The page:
Take me as a case study.  I grew up in a mainstream liberal denomination, becoming campus-ministry-style evangelical where I flirted with theologies from Catholicism to Calvinism.  Now I am a confessional Lutheran (meaning someone who believes in the Lutheran confessions collected in the Book of Concord, as opposed to liberal Lutherans), and, specifically, a member of the Lutheran Church Missouri Synod.  My denomination is not “ecumenical” in the liberal sense at all, having been founded by immigrants fleeing the forced lowest-common denominator unionism of the German state church.  And yet my Lutheranism frees me to appreciate elements across the whole range of Christianity.  We are sacramental and liturgical (like Catholics and the Orthodox) and we are grounded in God’s inerrant Word and the Gospel of free salvation in Christ (like conservative Protestants, though we see the Gospel not as a one time experience at conversion but as something we return to continually as the Law convicts us of sin).  We hold to divine monergism (that God does everything for our salvation) like Calvinists, while holding to universal atonement and rejecting double predestination like Arminians.  (For how this all holds together, see my book Spirituality of the Cross:  The Way of the First Evangelicals.)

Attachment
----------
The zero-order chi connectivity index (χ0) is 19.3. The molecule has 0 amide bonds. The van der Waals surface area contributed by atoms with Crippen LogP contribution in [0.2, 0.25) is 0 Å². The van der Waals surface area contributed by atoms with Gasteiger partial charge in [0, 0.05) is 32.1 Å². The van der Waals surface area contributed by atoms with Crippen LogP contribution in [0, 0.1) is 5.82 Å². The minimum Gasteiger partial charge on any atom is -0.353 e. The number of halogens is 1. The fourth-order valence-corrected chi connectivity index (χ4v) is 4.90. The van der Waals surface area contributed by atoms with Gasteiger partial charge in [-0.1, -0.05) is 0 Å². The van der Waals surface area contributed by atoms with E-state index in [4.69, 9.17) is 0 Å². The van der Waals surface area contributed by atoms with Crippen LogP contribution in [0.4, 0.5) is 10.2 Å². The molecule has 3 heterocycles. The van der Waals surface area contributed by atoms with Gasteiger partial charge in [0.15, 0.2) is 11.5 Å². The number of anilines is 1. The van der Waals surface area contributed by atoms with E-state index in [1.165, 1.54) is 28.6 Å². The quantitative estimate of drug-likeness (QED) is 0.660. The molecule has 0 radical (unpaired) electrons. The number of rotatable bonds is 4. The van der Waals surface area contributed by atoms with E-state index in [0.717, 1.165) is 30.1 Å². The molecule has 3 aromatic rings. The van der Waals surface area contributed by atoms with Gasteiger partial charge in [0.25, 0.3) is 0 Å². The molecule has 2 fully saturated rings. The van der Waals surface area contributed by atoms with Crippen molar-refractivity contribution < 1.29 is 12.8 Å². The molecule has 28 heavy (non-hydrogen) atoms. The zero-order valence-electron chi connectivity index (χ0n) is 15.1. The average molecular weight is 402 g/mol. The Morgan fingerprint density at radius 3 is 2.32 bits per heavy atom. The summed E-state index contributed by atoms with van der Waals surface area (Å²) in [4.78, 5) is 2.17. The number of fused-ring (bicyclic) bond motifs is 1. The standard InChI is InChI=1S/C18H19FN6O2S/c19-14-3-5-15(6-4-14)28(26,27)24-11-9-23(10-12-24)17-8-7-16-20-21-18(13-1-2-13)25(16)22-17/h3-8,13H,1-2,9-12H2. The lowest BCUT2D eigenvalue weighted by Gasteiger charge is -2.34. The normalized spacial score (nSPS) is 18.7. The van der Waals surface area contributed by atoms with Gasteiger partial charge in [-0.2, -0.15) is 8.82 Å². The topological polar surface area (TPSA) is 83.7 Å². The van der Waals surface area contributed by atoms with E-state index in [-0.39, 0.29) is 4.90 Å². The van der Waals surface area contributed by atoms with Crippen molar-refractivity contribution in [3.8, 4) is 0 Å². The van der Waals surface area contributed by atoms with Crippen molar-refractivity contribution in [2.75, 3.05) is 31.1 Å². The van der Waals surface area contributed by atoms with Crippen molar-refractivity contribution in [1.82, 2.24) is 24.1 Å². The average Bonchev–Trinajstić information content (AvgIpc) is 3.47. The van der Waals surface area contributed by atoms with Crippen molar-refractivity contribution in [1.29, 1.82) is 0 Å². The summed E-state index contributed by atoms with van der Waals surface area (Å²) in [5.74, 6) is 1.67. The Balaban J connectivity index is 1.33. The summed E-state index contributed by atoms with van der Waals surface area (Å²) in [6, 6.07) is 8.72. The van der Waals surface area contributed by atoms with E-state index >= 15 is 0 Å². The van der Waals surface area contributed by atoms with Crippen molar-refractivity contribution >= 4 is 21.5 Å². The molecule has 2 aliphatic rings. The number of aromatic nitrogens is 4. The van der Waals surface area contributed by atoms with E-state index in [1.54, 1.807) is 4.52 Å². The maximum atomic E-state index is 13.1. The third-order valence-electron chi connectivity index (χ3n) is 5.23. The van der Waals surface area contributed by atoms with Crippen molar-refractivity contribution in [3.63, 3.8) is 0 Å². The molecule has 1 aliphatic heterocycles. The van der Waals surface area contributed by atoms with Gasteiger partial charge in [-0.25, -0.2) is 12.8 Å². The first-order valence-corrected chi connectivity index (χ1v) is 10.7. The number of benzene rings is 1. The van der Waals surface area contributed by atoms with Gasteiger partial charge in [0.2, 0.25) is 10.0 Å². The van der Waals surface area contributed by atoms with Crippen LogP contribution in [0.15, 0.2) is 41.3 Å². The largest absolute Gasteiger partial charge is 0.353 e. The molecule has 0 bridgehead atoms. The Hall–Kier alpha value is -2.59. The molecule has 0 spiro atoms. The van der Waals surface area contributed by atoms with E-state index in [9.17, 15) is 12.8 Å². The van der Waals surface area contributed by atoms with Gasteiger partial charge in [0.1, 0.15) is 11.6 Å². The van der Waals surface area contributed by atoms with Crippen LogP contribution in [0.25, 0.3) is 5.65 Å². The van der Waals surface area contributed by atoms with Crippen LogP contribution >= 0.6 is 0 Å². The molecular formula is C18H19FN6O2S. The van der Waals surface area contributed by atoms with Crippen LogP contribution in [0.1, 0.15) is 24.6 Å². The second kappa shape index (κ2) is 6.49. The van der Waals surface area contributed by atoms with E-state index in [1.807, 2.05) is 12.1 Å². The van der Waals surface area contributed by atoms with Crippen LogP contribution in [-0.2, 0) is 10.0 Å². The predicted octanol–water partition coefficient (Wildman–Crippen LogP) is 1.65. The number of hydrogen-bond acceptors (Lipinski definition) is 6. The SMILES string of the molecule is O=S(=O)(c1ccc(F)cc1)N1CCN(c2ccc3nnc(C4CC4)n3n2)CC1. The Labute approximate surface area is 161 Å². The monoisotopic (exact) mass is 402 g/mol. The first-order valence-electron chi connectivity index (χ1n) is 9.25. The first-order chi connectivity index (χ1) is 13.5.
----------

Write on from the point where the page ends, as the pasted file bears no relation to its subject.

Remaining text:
Luther was reforming the Church, getting it back on track when it drifted away from the Bible and the gospel of Jesus Christ, not starting a new one, so we identify with the early and medieval church and, by extension, the fragmented churches of today, all without excusing their errors.

That post about “rebranding” evangelicalism by Joey Cochran that started these reflections mentions one approach from Mere Orthodoxy‘s Jake Meador, who is advocating “Reformed Catholicism,” combining Reformed theology with liturgical worship and historical continuity.  That’s basically what we Lutherans have already, though with a more robust view of the sacraments than is possible with Calvinism.  Lutherans sometimes call themselves  “Evangelical Catholics.”

The point is, the best way of bringing evangelicalism back to life is recovering its substance in the evangel–the good news–of Jesus Christ, and that can be done not by making up something new but by delving into the rich, variegated heritage of the Christian faith and finding our place in it.

C. S. Lewis attempted to articulate and defend the major tenets of the Christian faith in his classic book Mere Christianity.  He warned, though, that Christians need more than just the basics.  He explained it this way:

I hope no reader will suppose that “mere” Christianity is here put forward as an alternative to the creeds of the existing communions—as if a man could adopt it in preference to Congregationalism or Greek Orthodoxy or anything else. It is more like a hall out of which doors open into several rooms. If I can bring anyone into that hall I shall have done what I attempted. But it is in the rooms, not in the hall, that there are fires and chairs and meals. The hall is a place to wait in, a place from which to try the various doors, not a place to live in. For that purpose the worst of the rooms (whichever that may be) is, I think, preferable.

Evangelicalism has been the “mere Christianity” for American Christians today.  But too many have stayed in the hallway.  Now that this is proving less tenable, it’s time to go into a room for the “fires and chairs and meals.”

With blessings in Christ,



Illustration:  Christian Denomination Logos quilt by Scott Lenger via Flickr,  https://creativecommons.org/licenses/by-nc-nd/2.0/